"Majesty, mother cries at all hours because her brother is a prisoner. He just received a postcard that says he will die of hunger. Your Majesty, if you would like to send him to Switzerland ... because Mama is going to get sick safely. Majesty, I thank you in advance. Your servant Sylviane [8 años, Francia, abril de 1917]" "Dear young lady, I will try my best so that your mother does not cry; therefore, kindly give me precise news of your uncle so that I can find out. Alfonso XIII, King" Achille Delmonte, a French soldier held prisoner in Hannover (Germany), was thus found and finally taken to a Swiss medical commission. "Result", concludes the file that has been kept for more than one hundred years in the Madrid's royal palace, "positive".
The exhibition Letters to the King. The humanitarian mediation of Alfonso XIII in the Great War. Monograph 2018, which will continue at the Royal Palace until March 31, 2019, tells the story of a man trapped between two worlds facing death: the Austria-Hungary, which represented his mother, Maria Cristina de Habsburgo-Lorraine, and the British , that of his wife, Victoria Eugenia de Battenberg.
Alfonso de Borbón and Habsburgo-Lorraine, related to all the kings and queens of Europe, the same ones whose armies faced (10 million lost human lives) in the battlefields of the First World War he mediated diplomatically and humanely to avoid disaster. For this, it created the European War Office, which depended directly on its Particular Secretariat, and whose objective was to help the victims. Without distinction: soldiers, civilians or princes.
The office was born modestly in 1915 with six people, but the publication in the French newspaper The Petit Gironde of a thank-you note for having found the father of a girl, caused thousands of letters demanding help from all over Europe to arrive in Madrid. More than 200,000 (140,000 relatives of soldiers) have found the experts who for eight years have been working on the project to recover the memory of one of the most spectacular events of Spanish diplomacy. The real office had to expand its workforce to the 48 people who were required to master the languages. Among the translators, the historian Julián Juderías, who worked in 15 languages, stood out until the day of his death, that he worked gravely ill.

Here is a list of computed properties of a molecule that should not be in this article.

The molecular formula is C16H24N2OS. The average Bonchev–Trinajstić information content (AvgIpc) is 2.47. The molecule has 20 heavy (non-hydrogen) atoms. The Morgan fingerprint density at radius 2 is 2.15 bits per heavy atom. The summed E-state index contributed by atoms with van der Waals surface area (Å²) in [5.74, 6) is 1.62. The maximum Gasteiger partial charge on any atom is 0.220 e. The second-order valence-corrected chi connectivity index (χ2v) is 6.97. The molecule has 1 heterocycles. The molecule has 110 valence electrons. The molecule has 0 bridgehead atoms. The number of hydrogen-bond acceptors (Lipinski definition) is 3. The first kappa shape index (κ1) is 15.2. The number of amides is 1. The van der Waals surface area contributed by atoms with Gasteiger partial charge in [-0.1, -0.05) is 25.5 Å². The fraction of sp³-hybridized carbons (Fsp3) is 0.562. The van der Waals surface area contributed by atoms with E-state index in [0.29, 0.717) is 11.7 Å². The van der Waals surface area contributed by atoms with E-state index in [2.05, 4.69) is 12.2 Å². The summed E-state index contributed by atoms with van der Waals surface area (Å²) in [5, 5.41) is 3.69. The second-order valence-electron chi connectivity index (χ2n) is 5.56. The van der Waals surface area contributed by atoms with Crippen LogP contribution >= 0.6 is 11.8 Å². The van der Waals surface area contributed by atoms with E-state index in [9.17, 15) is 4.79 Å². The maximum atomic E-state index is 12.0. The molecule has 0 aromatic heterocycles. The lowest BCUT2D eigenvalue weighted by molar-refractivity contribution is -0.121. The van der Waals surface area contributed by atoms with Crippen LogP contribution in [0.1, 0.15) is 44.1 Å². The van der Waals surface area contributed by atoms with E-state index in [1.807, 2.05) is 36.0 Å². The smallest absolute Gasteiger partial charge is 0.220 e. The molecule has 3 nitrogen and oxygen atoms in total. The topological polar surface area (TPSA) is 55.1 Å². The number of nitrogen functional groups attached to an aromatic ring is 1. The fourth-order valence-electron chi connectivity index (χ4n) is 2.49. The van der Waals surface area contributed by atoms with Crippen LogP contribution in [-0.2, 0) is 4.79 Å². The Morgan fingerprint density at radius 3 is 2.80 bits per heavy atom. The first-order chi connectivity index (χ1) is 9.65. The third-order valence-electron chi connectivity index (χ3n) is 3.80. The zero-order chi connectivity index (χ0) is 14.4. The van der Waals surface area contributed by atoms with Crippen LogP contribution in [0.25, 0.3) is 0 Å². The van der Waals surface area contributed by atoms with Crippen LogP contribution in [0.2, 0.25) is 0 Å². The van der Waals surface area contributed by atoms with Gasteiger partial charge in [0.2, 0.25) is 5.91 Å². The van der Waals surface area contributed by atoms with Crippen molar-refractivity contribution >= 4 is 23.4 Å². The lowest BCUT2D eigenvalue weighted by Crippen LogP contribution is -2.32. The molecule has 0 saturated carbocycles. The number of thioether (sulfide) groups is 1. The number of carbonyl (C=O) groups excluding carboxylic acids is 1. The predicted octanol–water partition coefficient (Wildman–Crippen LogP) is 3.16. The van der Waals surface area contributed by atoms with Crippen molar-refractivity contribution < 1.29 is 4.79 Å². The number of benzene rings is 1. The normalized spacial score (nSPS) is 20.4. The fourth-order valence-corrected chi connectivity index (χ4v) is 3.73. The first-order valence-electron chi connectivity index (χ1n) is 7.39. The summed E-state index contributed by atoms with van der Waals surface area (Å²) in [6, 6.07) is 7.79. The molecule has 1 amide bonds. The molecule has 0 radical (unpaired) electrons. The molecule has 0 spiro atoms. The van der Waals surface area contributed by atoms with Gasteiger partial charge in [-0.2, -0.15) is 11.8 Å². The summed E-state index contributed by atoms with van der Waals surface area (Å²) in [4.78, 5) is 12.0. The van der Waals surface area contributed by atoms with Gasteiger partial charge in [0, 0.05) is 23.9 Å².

"In the name of Jesus, I beg you to intercede with the Emperor so that my father can return." "He was my only son, my only consolation, my only hope in old age." "He was the best of husbands, but if he gave his life for my Old, Old England, I think I'll be able to stand it." And so thousands of letters that were read after opening a file to try to resolve them. They came with photos attached ("the photo will help you find it, it's your tattoo), with heartbreaking messages (" if I could find my dear dad ... "" or was the best man, my life ") and all were answered thanks to what Juan José Alonso Martín, director of the General Archive of the Palace, describes as "a primitive computer system." "They were sorted and classified by colors according to the motives of the letter and nationality, they were labeled, copies were made and It sent the answer to the senders and the corresponding authorities, and they printed them, in addition, a stamp according to the importance of the message ... ", describes Alonso Martín.
And it is that everything could be treated in that office of the Royal Palace: even the liberation of the Tsar of Russia Nicholas II and his family, who had been imprisoned by the Bolsheviks in Yekaterinburg. In one of the files found on the shelves of the palace - made up of 90 documents - two telegrams were kept sent to the plenipotentiary of St. Petersburg trying to negotiate a visit to the tsars (the envoys of the office visited during the First World War more than 4,000 prisoners throughout Europe). Alfonso XIII also offered that they could go into exile in Spain. The Spanish king was one of the first to learn of the murder of the Tsar and his son, but not of the Tsarina and her daughters. For that reason, he insisted again, thinking that women lived, in bringing them to Spain. But the file ends abruptly, without further details.
Prisoners of war were one of the main concerns of King Alfonso XIII. He proposed to suspend the death sentences of German and French soldiers. It is estimated that his pleadings saved almost a hundred people and 5% of those sought. There is proof that he telegraphed the ambassadors of Paris, Vienna, London, Berlin, Rome, Petrograd, Constantinople, Bucharest, Sofia and The Hague demanding the exchange of prisoners.
And constancy was also that his mediation was essential to lift the fence of food to Belgium, where nine million people could be fed because the King interceded so that the provisions of the United States could reach the population.
When the war ended, "the humanitarian work of Spain was recognized internationally," recalls Antonio Escámez Torres, president of the Banco Santander Foundation, which has financed research together with Patrimonio Nacional. The diplomatic staff of that epic received the medal Reconnaissance Française, the women of the Red Cross, the rest of the workers, the Silver of Isabel la Católica. And Alfonso XIII, the gratitude of the Belgian and Italian peoples in 1923.
History - with its photographs, films and letters - can be seen from today in the Royal Palace of Madrid. On its walls are also represented the metal files where the files were kept and where they can be read: De Rzbiere A. M. a Lucien Rocer, Alfred; from Vojtech, Vladimir to Vorus, Janus ... And so hundreds and hundreds of boxes. More than 200,000 stories full of hope and a king who wanted to help them.